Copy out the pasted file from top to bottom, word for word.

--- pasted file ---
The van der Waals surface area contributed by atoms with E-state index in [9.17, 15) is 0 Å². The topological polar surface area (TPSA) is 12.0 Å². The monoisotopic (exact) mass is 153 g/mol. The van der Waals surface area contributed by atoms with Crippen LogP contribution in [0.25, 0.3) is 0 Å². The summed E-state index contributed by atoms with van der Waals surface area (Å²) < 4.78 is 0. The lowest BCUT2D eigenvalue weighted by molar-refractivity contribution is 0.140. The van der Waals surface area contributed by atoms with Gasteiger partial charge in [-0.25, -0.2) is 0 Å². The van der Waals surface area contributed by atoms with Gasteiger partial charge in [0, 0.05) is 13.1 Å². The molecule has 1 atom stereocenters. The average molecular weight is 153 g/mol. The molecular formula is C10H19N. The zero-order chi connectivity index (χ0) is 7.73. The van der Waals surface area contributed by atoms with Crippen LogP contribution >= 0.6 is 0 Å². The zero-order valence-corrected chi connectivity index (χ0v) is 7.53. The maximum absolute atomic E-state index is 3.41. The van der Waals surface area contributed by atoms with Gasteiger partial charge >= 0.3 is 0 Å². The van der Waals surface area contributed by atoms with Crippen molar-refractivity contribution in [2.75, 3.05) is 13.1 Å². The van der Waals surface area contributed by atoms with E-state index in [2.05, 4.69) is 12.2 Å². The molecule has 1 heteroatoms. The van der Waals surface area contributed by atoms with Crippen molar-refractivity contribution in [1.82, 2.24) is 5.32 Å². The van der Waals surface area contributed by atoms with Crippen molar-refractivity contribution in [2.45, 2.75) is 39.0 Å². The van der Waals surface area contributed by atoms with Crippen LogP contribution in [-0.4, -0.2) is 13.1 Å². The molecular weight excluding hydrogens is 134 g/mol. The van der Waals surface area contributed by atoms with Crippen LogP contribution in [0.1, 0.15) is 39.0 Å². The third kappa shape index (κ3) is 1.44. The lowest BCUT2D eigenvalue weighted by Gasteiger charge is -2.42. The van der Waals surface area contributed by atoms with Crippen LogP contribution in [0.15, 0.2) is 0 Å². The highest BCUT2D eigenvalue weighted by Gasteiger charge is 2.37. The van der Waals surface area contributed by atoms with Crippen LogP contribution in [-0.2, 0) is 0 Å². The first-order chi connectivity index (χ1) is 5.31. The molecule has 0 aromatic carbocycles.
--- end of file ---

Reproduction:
The van der Waals surface area contributed by atoms with E-state index in [9.17, 15) is 0 Å². The topological polar surface area (TPSA) is 12.0 Å². The monoisotopic (exact) mass is 153 g/mol. The van der Waals surface area contributed by atoms with Crippen LogP contribution in [0.25, 0.3) is 0 Å². The summed E-state index contributed by atoms with van der Waals surface area (Å²) < 4.78 is 0. The lowest BCUT2D eigenvalue weighted by molar-refractivity contribution is 0.140. The van der Waals surface area contributed by atoms with Gasteiger partial charge in [-0.25, -0.2) is 0 Å². The van der Waals surface area contributed by atoms with Gasteiger partial charge in [0, 0.05) is 13.1 Å². The molecule has 1 atom stereocenters. The average molecular weight is 153 g/mol. The molecular formula is C10H19N. The zero-order chi connectivity index (χ0) is 7.73. The van der Waals surface area contributed by atoms with Crippen LogP contribution >= 0.6 is 0 Å². The zero-order valence-corrected chi connectivity index (χ0v) is 7.53. The maximum absolute atomic E-state index is 3.41. The van der Waals surface area contributed by atoms with Gasteiger partial charge >= 0.3 is 0 Å². The van der Waals surface area contributed by atoms with Crippen molar-refractivity contribution in [2.75, 3.05) is 13.1 Å². The van der Waals surface area contributed by atoms with E-state index in [2.05, 4.69) is 12.2 Å². The molecule has 1 heteroatoms. The van der Waals surface area contributed by atoms with Crippen molar-refractivity contribution in [1.82, 2.24) is 5.32 Å². The van der Waals surface area contributed by atoms with Crippen molar-refractivity contribution in [2.45, 2.75) is 39.0 Å². The van der Waals surface area contributed by atoms with Crippen LogP contribution in [-0.4, -0.2) is 13.1 Å². The molecular weight excluding hydrogens is 134 g/mol. The van der Waals surface area contributed by atoms with Crippen LogP contribution in [0.1, 0.15) is 39.0 Å². The third kappa shape index (κ3) is 1.44. The lowest BCUT2D eigenvalue weighted by Gasteiger charge is -2.42. The van der Waals surface area contributed by atoms with Crippen LogP contribution in [0.15, 0.2) is 0 Å². The highest BCUT2D eigenvalue weighted by Gasteiger charge is 2.37. The van der Waals surface area contributed by atoms with Crippen LogP contribution in [-0.2, 0) is 0 Å². The first-order chi connectivity index (χ1) is 5.31. The molecule has 0 aromatic carbocycles.